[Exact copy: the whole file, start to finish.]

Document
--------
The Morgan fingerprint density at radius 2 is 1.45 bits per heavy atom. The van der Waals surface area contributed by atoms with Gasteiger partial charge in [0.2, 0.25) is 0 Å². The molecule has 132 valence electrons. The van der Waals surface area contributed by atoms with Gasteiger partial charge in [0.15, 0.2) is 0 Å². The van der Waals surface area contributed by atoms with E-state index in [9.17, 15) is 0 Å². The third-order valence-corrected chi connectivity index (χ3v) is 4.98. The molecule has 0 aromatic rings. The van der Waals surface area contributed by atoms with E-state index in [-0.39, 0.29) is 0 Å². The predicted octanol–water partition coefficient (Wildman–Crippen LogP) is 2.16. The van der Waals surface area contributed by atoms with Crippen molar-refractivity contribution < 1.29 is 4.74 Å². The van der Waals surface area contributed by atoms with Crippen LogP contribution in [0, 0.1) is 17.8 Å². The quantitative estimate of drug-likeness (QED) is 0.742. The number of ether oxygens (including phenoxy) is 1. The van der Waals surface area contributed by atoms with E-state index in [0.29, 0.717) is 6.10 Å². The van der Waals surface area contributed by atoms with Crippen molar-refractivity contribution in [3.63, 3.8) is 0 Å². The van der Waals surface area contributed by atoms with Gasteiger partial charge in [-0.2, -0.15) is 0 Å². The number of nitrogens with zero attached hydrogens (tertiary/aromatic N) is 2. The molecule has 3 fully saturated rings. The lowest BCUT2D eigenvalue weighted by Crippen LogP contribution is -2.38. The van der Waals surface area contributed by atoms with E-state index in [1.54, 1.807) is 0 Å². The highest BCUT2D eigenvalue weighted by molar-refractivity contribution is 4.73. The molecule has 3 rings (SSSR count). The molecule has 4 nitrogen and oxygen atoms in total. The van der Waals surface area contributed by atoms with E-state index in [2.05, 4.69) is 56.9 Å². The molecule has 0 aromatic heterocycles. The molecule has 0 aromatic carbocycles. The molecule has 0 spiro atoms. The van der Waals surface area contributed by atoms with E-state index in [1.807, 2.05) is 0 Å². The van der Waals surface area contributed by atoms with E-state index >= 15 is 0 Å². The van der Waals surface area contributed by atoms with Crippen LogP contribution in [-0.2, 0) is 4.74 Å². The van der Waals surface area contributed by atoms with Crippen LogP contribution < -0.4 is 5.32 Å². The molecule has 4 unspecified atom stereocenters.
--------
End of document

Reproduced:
The Morgan fingerprint density at radius 2 is 1.45 bits per heavy atom. The van der Waals surface area contributed by atoms with Gasteiger partial charge in [0.2, 0.25) is 0 Å². The molecule has 132 valence electrons. The van der Waals surface area contributed by atoms with Gasteiger partial charge in [0.15, 0.2) is 0 Å². The van der Waals surface area contributed by atoms with E-state index in [9.17, 15) is 0 Å². The third-order valence-corrected chi connectivity index (χ3v) is 4.98. The molecule has 0 aromatic rings. The van der Waals surface area contributed by atoms with E-state index in [-0.39, 0.29) is 0 Å². The predicted octanol–water partition coefficient (Wildman–Crippen LogP) is 2.16. The van der Waals surface area contributed by atoms with Crippen molar-refractivity contribution < 1.29 is 4.74 Å². The van der Waals surface area contributed by atoms with Crippen LogP contribution in [0, 0.1) is 17.8 Å². The quantitative estimate of drug-likeness (QED) is 0.742. The number of ether oxygens (including phenoxy) is 1. The van der Waals surface area contributed by atoms with E-state index in [0.29, 0.717) is 6.10 Å². The van der Waals surface area contributed by atoms with Crippen molar-refractivity contribution in [3.63, 3.8) is 0 Å². The van der Waals surface area contributed by atoms with Gasteiger partial charge in [-0.2, -0.15) is 0 Å². The number of nitrogens with zero attached hydrogens (tertiary/aromatic N) is 2. The molecule has 3 fully saturated rings. The lowest BCUT2D eigenvalue weighted by Crippen LogP contribution is -2.38. The van der Waals surface area contributed by atoms with E-state index in [1.54, 1.807) is 0 Å². The highest BCUT2D eigenvalue weighted by molar-refractivity contribution is 4.73. The molecule has 3 rings (SSSR count). The molecule has 4 nitrogen and oxygen atoms in total. The van der Waals surface area contributed by atoms with E-state index in [2.05, 4.69) is 56.9 Å². The molecule has 0 aromatic heterocycles. The molecule has 0 aromatic carbocycles. The molecule has 0 spiro atoms. The van der Waals surface area contributed by atoms with E-state index in [1.807, 2.05) is 0 Å². The van der Waals surface area contributed by atoms with E-state index >= 15 is 0 Å². The van der Waals surface area contributed by atoms with Crippen LogP contribution in [-0.2, 0) is 4.74 Å². The van der Waals surface area contributed by atoms with Crippen LogP contribution < -0.4 is 5.32 Å². The molecule has 4 unspecified atom stereocenters.